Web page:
After watching Under the Skin Mark Cousins tweeted “if movies hadn’t evolved out of other art forms, like the novel or theatre, what would they have looked like?  Like Under the Skin.”  Ne’er a truer word was tweeted, and yet it’s a statement that also gets to the heart of why the film was always going to be so divisive.  Many film writers, critics and commentators and the vast majority of audiences are set in their ways.  They like their films to have a linear narrative.  They can jump forward and back in time, so long as they explain everything by the end credits.  Under the Skin is a film that is happy to explain nothing.  It revels in its ambiguity.  To appreciate it one has to take a quantum leap, not to wonder what will happen next but to wonder what we will see next.  (more…)

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lgb 3

by Allan Fish

(Italy 2013 142m) DVD1/2

Aka. La grande bellezza

All the rest is just disappointment and fatigue

p  Francesca Cima, Nicola Giuliano  d  Paolo Sorrentino  w  Paolo Sorrentino, Umberto Contarello  ph  Luca Bigazzi  ed  Cristiano Travaglioli  m  Lele Marchitelli  art  Stefania Cella

Toni Servillo (Jep Gambardella), Carlo Verdone (Romano), Sabrina Ferilli (Ramona), Carlo Buccirosso (Lello Cava), Iaia Forte (Trumeau), Galatea Ranzi (Stefania), Pamela Villoresi (Viola), Franco Graziosi (Conte Colonna), Giorgio Pasotti (Stefano), Aldo Ralli (Cardinal), Giovanna Vignola (Dadina), Roberto Herlitzka (Cardinal Bellucci), Isabella Ferrari (Orietta), Giusi Merli (Sister Maria),

Though set in the present day of Silvio Berlusconi’s Italy, The Great Beauty is a film that takes you back.  And it’s appropriate that it does so, because it doffs its hat to the art-house intellectual cinema of the 1960s that, with very few exceptions, now seems a lifetime away.

The lifetime in question here is Jep, a native Roman who is celebrating his 65th birthday in the way he celebrates everything in his life, with a loud party.  Since he published his first and only novel 40 years previously, partying and living a life of professional leisure has been his life.  All changes when he hears the news that his first love, who rejected him for reasons that remain unclear, has died.  While flashing back to a beach encounter at dusk when he was 18 and she 20, he wanders about Rome looking in equal measure for a purpose to go on, distractions, divertissements, and the looking up of an occasional old friend.  His journey will take in nightclub owners, a cardinal who cannot stop talking about how to cook meat, a fortysomething stripper, his female dwarf editor, and even his neighbour who, it transpires, is one of the world’s ten most wanted.  (more…)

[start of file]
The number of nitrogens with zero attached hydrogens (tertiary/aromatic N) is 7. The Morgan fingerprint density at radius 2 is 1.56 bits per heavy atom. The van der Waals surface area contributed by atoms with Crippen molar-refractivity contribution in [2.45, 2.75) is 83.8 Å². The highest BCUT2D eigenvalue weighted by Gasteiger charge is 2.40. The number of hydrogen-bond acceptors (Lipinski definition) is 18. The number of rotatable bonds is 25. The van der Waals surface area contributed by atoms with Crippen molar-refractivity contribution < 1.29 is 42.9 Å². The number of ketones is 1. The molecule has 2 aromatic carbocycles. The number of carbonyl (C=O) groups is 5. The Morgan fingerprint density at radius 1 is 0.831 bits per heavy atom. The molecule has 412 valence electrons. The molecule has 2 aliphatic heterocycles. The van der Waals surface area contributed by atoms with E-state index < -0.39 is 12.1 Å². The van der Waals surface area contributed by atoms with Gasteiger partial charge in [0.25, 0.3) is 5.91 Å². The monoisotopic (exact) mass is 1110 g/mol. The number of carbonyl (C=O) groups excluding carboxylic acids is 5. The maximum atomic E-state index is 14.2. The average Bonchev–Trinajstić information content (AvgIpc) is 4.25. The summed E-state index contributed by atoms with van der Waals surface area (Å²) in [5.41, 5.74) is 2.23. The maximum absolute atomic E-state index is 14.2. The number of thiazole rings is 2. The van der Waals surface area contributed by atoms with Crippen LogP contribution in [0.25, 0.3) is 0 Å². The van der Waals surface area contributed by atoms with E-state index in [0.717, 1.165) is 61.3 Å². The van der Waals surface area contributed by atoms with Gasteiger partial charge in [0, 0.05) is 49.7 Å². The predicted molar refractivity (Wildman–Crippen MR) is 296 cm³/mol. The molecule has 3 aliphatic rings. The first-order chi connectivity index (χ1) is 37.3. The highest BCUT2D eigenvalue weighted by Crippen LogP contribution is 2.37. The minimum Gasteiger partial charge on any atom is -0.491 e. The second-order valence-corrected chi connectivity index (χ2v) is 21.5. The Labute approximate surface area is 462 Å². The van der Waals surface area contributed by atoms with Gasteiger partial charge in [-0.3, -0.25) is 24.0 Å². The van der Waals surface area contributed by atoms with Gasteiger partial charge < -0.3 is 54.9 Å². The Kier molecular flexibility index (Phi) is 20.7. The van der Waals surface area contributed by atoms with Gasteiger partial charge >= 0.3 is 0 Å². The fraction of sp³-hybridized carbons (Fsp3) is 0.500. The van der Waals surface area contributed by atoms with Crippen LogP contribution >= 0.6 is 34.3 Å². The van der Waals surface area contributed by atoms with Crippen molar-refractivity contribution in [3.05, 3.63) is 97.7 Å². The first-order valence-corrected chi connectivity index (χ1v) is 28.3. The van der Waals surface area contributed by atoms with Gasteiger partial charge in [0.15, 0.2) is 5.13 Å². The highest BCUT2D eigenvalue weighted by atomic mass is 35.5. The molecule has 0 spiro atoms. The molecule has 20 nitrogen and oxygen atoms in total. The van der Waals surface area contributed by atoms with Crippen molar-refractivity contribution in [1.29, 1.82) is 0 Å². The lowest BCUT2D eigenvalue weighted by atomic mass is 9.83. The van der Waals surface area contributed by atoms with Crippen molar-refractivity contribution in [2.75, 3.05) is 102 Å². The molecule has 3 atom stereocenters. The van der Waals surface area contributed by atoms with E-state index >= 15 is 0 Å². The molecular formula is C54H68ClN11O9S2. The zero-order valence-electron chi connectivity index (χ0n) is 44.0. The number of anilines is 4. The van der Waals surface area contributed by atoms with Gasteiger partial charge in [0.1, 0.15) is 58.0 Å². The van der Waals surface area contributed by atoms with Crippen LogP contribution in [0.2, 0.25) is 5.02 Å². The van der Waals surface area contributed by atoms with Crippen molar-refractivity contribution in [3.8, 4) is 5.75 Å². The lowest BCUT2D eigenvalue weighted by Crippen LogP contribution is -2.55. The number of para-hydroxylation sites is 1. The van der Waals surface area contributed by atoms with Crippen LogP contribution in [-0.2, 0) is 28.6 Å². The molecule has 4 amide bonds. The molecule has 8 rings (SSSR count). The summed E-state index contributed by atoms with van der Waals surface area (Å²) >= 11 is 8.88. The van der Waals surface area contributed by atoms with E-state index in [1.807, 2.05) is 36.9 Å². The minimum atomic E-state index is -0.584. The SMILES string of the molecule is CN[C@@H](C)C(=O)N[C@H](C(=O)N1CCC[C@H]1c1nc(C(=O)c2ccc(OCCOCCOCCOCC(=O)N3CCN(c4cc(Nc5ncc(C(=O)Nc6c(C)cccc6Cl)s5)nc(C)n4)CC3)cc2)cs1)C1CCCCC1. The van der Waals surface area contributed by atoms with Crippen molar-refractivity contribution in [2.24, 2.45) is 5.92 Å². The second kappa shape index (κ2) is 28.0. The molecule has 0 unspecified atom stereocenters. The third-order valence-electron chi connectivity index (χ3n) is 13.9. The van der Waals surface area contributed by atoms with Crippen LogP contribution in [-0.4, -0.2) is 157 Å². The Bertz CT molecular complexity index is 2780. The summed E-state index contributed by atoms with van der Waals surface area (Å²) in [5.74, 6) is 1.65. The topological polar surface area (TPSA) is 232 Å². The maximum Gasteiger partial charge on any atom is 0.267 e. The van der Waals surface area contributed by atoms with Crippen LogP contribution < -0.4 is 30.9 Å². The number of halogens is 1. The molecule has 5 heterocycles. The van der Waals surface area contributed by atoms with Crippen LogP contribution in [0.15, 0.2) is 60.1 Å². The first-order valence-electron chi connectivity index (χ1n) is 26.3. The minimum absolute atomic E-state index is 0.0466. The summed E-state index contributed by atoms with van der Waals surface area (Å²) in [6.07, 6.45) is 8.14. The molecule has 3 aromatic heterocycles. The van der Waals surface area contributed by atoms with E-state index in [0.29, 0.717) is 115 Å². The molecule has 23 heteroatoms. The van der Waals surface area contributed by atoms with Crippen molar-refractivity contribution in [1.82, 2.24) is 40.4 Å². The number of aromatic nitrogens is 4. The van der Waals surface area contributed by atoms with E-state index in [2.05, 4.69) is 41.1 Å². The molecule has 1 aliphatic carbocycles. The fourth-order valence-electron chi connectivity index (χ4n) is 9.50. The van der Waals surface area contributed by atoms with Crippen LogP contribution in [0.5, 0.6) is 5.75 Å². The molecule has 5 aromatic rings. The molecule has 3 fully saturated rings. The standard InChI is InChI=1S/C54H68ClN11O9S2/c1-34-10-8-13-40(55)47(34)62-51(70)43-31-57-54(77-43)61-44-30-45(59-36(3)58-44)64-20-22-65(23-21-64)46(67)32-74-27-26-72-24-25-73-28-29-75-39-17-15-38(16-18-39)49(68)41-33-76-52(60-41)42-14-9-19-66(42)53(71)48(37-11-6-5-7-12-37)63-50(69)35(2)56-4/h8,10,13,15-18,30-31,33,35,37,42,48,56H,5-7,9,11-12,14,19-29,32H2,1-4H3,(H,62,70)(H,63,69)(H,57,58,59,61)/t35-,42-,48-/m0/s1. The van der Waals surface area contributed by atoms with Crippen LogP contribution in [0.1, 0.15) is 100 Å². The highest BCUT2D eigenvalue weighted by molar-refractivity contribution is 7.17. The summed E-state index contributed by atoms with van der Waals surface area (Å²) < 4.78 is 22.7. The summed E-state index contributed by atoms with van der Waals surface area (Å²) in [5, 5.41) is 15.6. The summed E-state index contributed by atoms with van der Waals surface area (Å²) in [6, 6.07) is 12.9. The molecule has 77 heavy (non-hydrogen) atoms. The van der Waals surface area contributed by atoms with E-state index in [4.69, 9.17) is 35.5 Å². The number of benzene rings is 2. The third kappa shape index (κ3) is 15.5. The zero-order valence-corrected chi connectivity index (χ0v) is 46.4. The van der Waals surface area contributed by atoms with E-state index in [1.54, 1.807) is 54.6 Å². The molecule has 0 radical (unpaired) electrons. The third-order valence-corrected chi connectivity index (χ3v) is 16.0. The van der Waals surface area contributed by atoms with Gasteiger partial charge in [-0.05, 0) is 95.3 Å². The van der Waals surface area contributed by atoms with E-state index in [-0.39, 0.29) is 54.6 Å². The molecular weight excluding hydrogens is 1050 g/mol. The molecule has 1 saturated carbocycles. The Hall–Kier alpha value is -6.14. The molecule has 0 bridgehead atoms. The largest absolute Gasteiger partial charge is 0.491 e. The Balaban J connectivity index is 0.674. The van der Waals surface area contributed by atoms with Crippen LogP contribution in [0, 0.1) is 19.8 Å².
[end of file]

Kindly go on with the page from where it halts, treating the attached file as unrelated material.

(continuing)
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aok 2

by Allan Fish

(Denmark 2012 115m) DVD1/2

There’s many ghosts here

p  Signe Byrge Sorensen, Joshua Oppenheimer  d  Joshua Oppenheimer  ph  Carlos Arango de Montis, Lars Skree  ed  Nils Pagh Andersen, Mariko Pontpetit, Charlotte Munch Bengtsen, Janus Billeskov Jansen, Erik Andersson, Ariadan Fatjo-Vilas  m  Karsten Fundal

Watching Joshua Oppenheimer’s alarming documentary I was consistently reminded of that wonderful speech spoken by Anton Walbrook in front of the repatriation committee in Colonel Blimp.  He talks of the state of affairs in Germany, and describes how it was a place where “the gangsters finally succeeded in putting the honest citizens in jail.”   There at least, some form of justice took place at Nuremberg, if not towards as many as it should have done.  But what do you do if you live in a country where the gangsters that committed such atrocities were not only never brought to justice, but still have privileged lives?  And not only that, but they’re more than happy to discuss the atrocities they committed and mourn the death of the good old days.  (more…)

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blue 1

(France 2013 179m) DVD1/2

Aka. La Vie d’Adèle

Tutoring in philosophy

p  Brahim Chioua, Vincent Maraval, Abdellatif Kechiche  d  Abdellatif Kechiche  w  Abdellatif Kechiche, Ghalia Lacroix  comic book  Julie Maroh  ph  Sofian el Fani  ed  Sophie Brunet, Camille Toubkis, Albertine Lastera, Jean-Marie Lengelle

Adèle Exarchopoulos (Adèle), Lea Seydoux (Emma), Salim Kechiouche (Samir), Aurélien Recoing (Adèle’s father), Catherine Salée (Adèle’s mother), Sandor Funtek (Valentin), Benjamin Siksou (Antoine),

Being as the title of the comic book on which Abdellatif Kechiche’s film is based, and indeed its English title, is a paradox, it’s perhaps appropriate that Blue is the Warmest Colour examines a paradox at the heart of its central protagonists.  Some accused it of being self-indulgent, in both length and its explicitness.  Were they not paying attention?

Adèle is a seventeen year old girl, part of a typically know-it-all clique of girls who have to know everything about each other, and who is being paid attention by a boy for the first time.  He’s a science student, she’s a French literature geek; their incompatibility clear for all to see.  The sex is okay, but not enough for Adèle.  She’s taken by her friend Valentin to a gay club for a drink, but then wanders off down the road to a lesbian bar.  There she meets Emma, a young woman with blue hair she walked past in the street one day.  Emma is a fine arts student at university with a passion for Sartre.  They strike up a friendship, the friendship turns intimate, and they become lovers.  (more…)